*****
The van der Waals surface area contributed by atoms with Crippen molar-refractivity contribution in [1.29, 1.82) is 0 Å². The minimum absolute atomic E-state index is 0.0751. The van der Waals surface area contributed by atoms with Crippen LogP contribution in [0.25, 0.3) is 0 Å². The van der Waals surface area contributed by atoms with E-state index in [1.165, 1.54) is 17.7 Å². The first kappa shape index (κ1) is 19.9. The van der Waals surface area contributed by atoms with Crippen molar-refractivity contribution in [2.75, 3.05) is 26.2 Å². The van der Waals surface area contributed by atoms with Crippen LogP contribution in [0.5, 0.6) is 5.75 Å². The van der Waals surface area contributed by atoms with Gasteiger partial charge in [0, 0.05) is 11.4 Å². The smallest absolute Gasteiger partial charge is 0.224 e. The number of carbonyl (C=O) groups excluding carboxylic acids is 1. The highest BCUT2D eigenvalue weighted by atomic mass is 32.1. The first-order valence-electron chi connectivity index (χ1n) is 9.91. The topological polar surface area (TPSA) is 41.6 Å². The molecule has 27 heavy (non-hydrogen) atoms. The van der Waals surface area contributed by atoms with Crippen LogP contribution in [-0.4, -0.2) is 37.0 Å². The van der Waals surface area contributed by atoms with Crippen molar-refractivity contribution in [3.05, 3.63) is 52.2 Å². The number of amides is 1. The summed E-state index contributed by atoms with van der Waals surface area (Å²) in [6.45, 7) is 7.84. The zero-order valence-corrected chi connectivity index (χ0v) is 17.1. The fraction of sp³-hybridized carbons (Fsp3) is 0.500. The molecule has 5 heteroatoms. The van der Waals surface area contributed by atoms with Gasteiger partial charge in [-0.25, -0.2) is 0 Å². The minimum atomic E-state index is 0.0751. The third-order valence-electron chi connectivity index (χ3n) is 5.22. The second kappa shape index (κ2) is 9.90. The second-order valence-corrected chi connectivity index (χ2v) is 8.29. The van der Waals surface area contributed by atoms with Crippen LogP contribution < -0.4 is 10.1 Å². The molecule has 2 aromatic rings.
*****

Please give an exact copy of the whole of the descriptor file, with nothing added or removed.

The van der Waals surface area contributed by atoms with Crippen molar-refractivity contribution in [1.29, 1.82) is 0 Å². The minimum absolute atomic E-state index is 0.0751. The van der Waals surface area contributed by atoms with Crippen LogP contribution in [0.25, 0.3) is 0 Å². The van der Waals surface area contributed by atoms with E-state index in [1.165, 1.54) is 17.7 Å². The first kappa shape index (κ1) is 19.9. The van der Waals surface area contributed by atoms with Crippen molar-refractivity contribution in [2.75, 3.05) is 26.2 Å². The van der Waals surface area contributed by atoms with Crippen LogP contribution in [0.5, 0.6) is 5.75 Å². The van der Waals surface area contributed by atoms with Gasteiger partial charge in [0, 0.05) is 11.4 Å². The smallest absolute Gasteiger partial charge is 0.224 e. The number of carbonyl (C=O) groups excluding carboxylic acids is 1. The highest BCUT2D eigenvalue weighted by atomic mass is 32.1. The first-order valence-electron chi connectivity index (χ1n) is 9.91. The topological polar surface area (TPSA) is 41.6 Å². The molecule has 27 heavy (non-hydrogen) atoms. The van der Waals surface area contributed by atoms with Crippen LogP contribution in [-0.4, -0.2) is 37.0 Å². The van der Waals surface area contributed by atoms with Crippen molar-refractivity contribution in [3.05, 3.63) is 52.2 Å². The number of amides is 1. The summed E-state index contributed by atoms with van der Waals surface area (Å²) in [6.45, 7) is 7.84. The zero-order valence-corrected chi connectivity index (χ0v) is 17.1. The fraction of sp³-hybridized carbons (Fsp3) is 0.500. The molecule has 5 heteroatoms. The van der Waals surface area contributed by atoms with Gasteiger partial charge in [-0.25, -0.2) is 0 Å². The minimum atomic E-state index is 0.0751. The third-order valence-electron chi connectivity index (χ3n) is 5.22. The second kappa shape index (κ2) is 9.90. The second-order valence-corrected chi connectivity index (χ2v) is 8.29. The van der Waals surface area contributed by atoms with Crippen LogP contribution < -0.4 is 10.1 Å². The molecule has 2 aromatic rings.